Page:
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Get Paid: Payment Options for Small Business Merchants

The past 20 years or so have ushered in a revolution for small business payment options. Even just a couple decades ago, when credit-card payments had become common for most large merchants, many small businesses were cash-only operations because of onerous credit-card processing fees and the high cost of implementing credit systems.

Fast-forward to today, and the options available to small businesses have exploded. Even tiny mom-‘n’-pop shops are able to accept payment for goods and services in ways that make them just as accessible to consumers as the Walmarts and Amazons of the world.

But each choice in this wealth of payment options has its ups and downs. Here’s a look at some of the most important methods of accepting payment, and the pros and cons of each:


Pros: It’s free. If you want to accept cash, you don’t have to pay any processing fees, buy expensive systems or negotiate contracts with a processor. As long as you can count change, you can accept greenbacks. You also have access to your funds immediately – credit transactions can take one to two days to process, and as a small business, even that difference may matter at some point in your early stages.

Cons: It’s increasingly less popular among consumers. The TSYS 2017 U.S. Consumer Payment Study said that only 12 percent of Americans preferred cash to other payment options.Meanwhile, the U.S. Federal Reserve’s Survey of Consumer Payment Choice found that cash usage dropped from 40 percent of transactions in 2012 to 32 percent by 2015. Also, cash has problems on the back end. Accounting can become much more complicated simply because cash can get lost, and there’s far less of a paper trail than with credit cards. Also, carrying large amounts of cash on hand puts you at risk for theft.

Credit/Debit Cards

Pros: Plastic is the dominant payment method du jour. That same TSYS study said 44 percent of consumers prefer to use debit cards, and another 33 percent opt for credit cards. Add that together, and that means three out of every four people that come to your small business hope you have some sort of card reader. Credit-card transactions also leave behind a very clear paper trail in case a transaction is disputed or if you run into accounting problems. Cards also have a few other benefits, such as the fact that credit-card use actually encourages impulse buys, and accepting them should put you on an even playing ground with your rival businesses.

Cons: The biggest downside to accepting credit cards is that there are numerous expenses involved. The average processing cost for Visa, Mastercard and Discover swipes is around 1.95 to 2 percent, for instance – difficult margins to accept if you’re a small business with little financial flexibility. Whoever provides the technology to allow you to accept credit cards will charge fees, too. There are other small fees and assessments, too, that add up to hefty costs. Other issues include instances of actually being liable for credit card fraud, as well as sudden chargebacks from dissatisfied customers that challenge their transaction.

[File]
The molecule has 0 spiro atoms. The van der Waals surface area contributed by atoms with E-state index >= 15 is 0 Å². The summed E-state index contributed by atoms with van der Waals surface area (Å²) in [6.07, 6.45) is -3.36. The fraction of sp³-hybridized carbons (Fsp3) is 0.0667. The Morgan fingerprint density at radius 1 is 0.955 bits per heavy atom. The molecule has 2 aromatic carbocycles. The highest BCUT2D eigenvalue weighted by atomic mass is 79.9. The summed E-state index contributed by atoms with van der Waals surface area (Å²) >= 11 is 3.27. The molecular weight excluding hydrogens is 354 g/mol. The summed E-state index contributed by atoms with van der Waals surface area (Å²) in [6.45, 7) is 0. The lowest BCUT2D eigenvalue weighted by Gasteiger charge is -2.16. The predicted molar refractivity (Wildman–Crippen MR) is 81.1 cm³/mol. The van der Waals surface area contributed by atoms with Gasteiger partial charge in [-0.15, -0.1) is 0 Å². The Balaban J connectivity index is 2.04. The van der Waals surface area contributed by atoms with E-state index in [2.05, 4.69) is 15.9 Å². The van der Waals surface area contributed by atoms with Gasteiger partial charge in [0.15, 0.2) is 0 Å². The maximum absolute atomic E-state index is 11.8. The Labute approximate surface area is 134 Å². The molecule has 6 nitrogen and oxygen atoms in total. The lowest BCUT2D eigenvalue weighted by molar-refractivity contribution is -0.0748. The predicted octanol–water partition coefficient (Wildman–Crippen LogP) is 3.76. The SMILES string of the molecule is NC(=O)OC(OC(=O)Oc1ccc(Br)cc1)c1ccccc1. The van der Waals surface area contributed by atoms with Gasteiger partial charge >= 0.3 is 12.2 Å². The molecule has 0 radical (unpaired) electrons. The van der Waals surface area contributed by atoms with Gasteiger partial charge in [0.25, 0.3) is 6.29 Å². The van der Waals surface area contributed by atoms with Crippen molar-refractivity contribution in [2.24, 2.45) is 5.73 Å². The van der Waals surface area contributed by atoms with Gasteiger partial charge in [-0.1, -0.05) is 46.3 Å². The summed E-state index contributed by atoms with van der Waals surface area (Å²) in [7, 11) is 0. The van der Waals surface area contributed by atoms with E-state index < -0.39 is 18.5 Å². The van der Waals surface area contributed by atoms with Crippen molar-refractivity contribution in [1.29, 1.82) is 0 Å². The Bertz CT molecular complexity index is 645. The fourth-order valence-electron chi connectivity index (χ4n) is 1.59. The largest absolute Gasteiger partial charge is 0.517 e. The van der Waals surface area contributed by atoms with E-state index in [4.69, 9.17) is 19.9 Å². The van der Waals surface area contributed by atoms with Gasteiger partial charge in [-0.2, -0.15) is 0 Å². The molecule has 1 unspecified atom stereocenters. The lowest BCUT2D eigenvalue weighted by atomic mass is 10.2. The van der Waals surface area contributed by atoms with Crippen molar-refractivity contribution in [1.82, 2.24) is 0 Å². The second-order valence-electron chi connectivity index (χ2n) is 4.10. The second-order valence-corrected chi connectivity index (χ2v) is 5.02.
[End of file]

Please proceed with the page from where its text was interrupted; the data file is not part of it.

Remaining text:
Digital Payments

Pros: Digital payments come in a number of forms, but typically refer to either accepting payments online, or allowing people to use “digital wallets” in store. The upside is that both types of payment are increasingly popular among consumers, especially younger, more connected ones. Total transaction value of digital payments in the U.S. is expected to hit $884 billion this year, then grow an average of 9.1% annually through 2022, when it’s expected to hit $1.25 trillion. And naturally, accepting payments online allows you to collect from customers anywhere – not just a physical storefront – which greatly expands your potential customer base.

Cons: Similar to accepting credit cards, programming your website for e-commerce or accepting digital payments in person involves a range of setup costs, as well as service and usage fees, which vary widely depending on the provider. Moreover, thanks to a growing list of digital payment providers, the market, while growing, is very fragmented. Only 13 percent of adult smartphone users have even tried Apple Pay, according to a Pymnts.com study, while only 7 percent had tried Google Pay.

What Payments Options Are Best for You?

The payments world was already tricky to navigate, but the wide-open world of digital payments are creating real headaches for small business owners trying to decide what to accept. Just look at this abbreviated list of payment options out there: Apple Pay, Google Pay, Samsung Pay, Square, PayPal, Venmo, Square Cash, Zelle, even Facebook Messenger.

If that sounds confusing, it’s because it is. Business payments is in perhaps more flux than it ever has, which means small businesses have a lot of difficult decisions to make going forward. McManamon & Co. can help. We’re a full-service accounting, tax, fraud, forensic and consulting firm that provides services to small and mid-size businesses – and that includes helping you make decisions about how you you’ll get paid.

Let us help you with your money matters. Call us at 440.892.9088 or contact us online.

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